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article imageToronto Mayor presents budget, TTC staff recommends fare hike Special

By Andrew Moran     Jan 10, 2011 in Politics
Toronto - Toronto Mayor Rob Ford held a press conference Monday to unveil the 2011 operating budget. During the presentation, Ford revealed that the TTC staff is recommending an across the board fare increase.
To a packed members lounge in the council chamber at city hall, Toronto Mayor Rob Ford and several members of council launched the 2011 city of Toronto operating budget, which includes a zero property tax increase, no major service cuts and balanced books.
2011 operating budget
“40 very long, very productive days and 40 nights ago, I took office of Toronto’s mayor. In that 40 days, we have accomplished a lot ladies and gentleman,” stated Ford in an opening speech.
“I’ve removed pay increases and saved the taxpayer $17,000. My transition team went under budget and saved the taxpayer more than $25,000. We saved the taxpayers over $50,000 by eliminating free meals at council meetings, which saved the taxpayers $170,000 by removing these paper clippings.”
Toronto Councillor Doug Ford (left) and Mayor Rob Ford (right)
Toronto Councillor Doug Ford (left) and Mayor Rob Ford (right)
Mayor Ford warned the agencies who do not want to “tighten their belt” and “feel their interests are more important than the taxpayers’ interests” that if they do not find efficiencies and cut costs then “new managers will be sought.”
The mayor noted four public consultation meetings on the city’s 2011 and 2012 operating budget, which will be held on Jan. 19 and 20 at the North York Civic Centre, Scarborough Civic Centre, East York Civic Centre and York Civic Centre.
At these consultations, the city will ask for feedback from Toronto residents in regards to the budget and if they have any ideas. For more information, click here.
TTC fare increase
Despite a balanced budget and extensive trimmings of fat, Ford revealed that Toronto residents are facing a 10-cent Toronto Transit Commission fare hike as of Feb. 1 and route cuts starting Mar. 27.
“I did not want to agree to this. I am not happy about this. In fact, my staff has been working night and day, through the weekend to find another option,” said Ford. “No matter what happens folk, I've made it quite clear; the TTC must improve station cleanliness and customer service
Ford also stated that he wants to see TTC improvement by Sept. 1, which he feels confident will happen under the leadership of TTC Chairman and City Councillor Karen Stintz.
Councillor Michael Thompson (L) and TTC Chairman Karen Stintz
Councillor Michael Thompson (L) and TTC Chairman Karen Stintz
“The mayor doesn’t want a 10-cent fare increase, I do not want a 10-cent fare increase, the TTC doesn’t want a 10-cent fare increase and nobody in this city wants a 10-cent fare increase if we can find a way to avoid it,” said TTC Chairman Karen Stintz. “That is our goal over the next few days and we will work very, very quick.”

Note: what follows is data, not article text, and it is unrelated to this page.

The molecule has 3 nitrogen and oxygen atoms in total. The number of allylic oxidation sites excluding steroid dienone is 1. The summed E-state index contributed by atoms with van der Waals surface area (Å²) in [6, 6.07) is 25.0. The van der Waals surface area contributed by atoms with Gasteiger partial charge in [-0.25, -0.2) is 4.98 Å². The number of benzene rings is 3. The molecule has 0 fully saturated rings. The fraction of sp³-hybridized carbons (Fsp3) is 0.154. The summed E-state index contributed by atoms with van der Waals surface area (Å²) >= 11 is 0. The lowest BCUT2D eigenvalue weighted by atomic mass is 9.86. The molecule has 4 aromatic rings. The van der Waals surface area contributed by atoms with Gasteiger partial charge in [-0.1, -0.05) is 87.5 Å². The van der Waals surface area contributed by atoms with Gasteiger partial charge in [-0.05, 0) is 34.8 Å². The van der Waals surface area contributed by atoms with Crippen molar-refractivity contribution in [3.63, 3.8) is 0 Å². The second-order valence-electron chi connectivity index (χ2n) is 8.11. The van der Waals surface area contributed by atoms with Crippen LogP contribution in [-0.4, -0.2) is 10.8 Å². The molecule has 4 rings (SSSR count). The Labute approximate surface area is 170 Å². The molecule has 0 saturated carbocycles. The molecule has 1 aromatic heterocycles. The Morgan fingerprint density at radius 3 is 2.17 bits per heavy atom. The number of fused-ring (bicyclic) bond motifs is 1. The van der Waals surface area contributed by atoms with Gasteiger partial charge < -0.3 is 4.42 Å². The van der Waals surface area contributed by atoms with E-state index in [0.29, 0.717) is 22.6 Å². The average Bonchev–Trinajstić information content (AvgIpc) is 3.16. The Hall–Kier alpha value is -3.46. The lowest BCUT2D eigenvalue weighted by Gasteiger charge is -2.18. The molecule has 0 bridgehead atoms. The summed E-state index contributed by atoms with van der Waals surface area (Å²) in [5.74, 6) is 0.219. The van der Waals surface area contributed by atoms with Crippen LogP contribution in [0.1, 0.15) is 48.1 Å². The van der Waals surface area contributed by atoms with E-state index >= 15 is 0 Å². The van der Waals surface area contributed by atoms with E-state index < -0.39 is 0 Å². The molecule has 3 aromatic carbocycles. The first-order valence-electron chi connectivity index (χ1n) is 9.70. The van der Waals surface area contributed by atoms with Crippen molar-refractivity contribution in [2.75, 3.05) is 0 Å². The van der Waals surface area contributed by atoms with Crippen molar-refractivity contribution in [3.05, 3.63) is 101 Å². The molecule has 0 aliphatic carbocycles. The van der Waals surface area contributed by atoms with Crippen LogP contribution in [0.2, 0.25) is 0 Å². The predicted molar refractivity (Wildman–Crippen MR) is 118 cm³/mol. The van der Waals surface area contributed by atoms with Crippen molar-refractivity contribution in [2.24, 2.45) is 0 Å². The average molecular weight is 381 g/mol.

According to TTC recommendations, cash fares increase would like this:
Cash fares would remain unchanged at $3.00.
Weekly pass will go up to $37.25 from $36.00.
Monthly Metropass will increase by $5.00 to $126.
A regular Senior/Student ticket will increase to $1.75 from $1.65.
A regular monthly Metropass will increase to $104.00 from $99.00.
Day passes will go up by 50 cents to $10.50.
A post-secondary student Metropass will hike to $104.00 from $99.00.
Child fares would remain unchanged.
As of Mar. 27, as per the recommendation of the TTC staff, at least 48 routes could face reduction in service, including the 56 Leaside, the 5 Avenue Road, the 6 Bay, 32 Eglinton West (A and D), 122 Graydon Hall, 14 Glencairn and many others.
Stintz reassured everyone that if there is a way to avoid the fare increase “we will find that way.”
City Manager Joe Pennachetti delivering the 2011 budget to the council chamber
City Manager Joe Pennachetti delivering the 2011 budget to the council chamber
TTC chief general manager Gary Webster spoke briefly with the media and justified the proposed fare hike by taking into account the amount of ridership growth that has occurred over the years (estimated to be 477 million rides).
“The challenges we’ve got, and the city managers got and the mayor and chairs got, is to find the way to do that as efficiently as we possibly can,” said the TTC chief general manager. “We’ve taken the approach to this year’s budget exactly as we have with previous years. We’ve projected our ridership, given the transit we’ve seen; we know the costs with service and the efficiencies as the mayor has said.”
Furthermore, Webster stated that if subsidies do not increase then the TTC has no other choice than to look at the routes that are “underutilized” and “reallocate those funds” from those underused routes and put “service onto routes that are growing.”
Other TTC expenses for this year include vehicle and station maintenance, customer service, energy costs, training and “inflationary costs.”
When asked if he believes his job is on the line if the TTC cannot find ways to avoid a fare increase, he replied that it’s like any other job and when hired you have to do your job properly “and there is no other way around that.”
In the end, though, Ford took the time to “thank the city of Toronto for a job well done.”
For full insight into the 2011 budget, click here.
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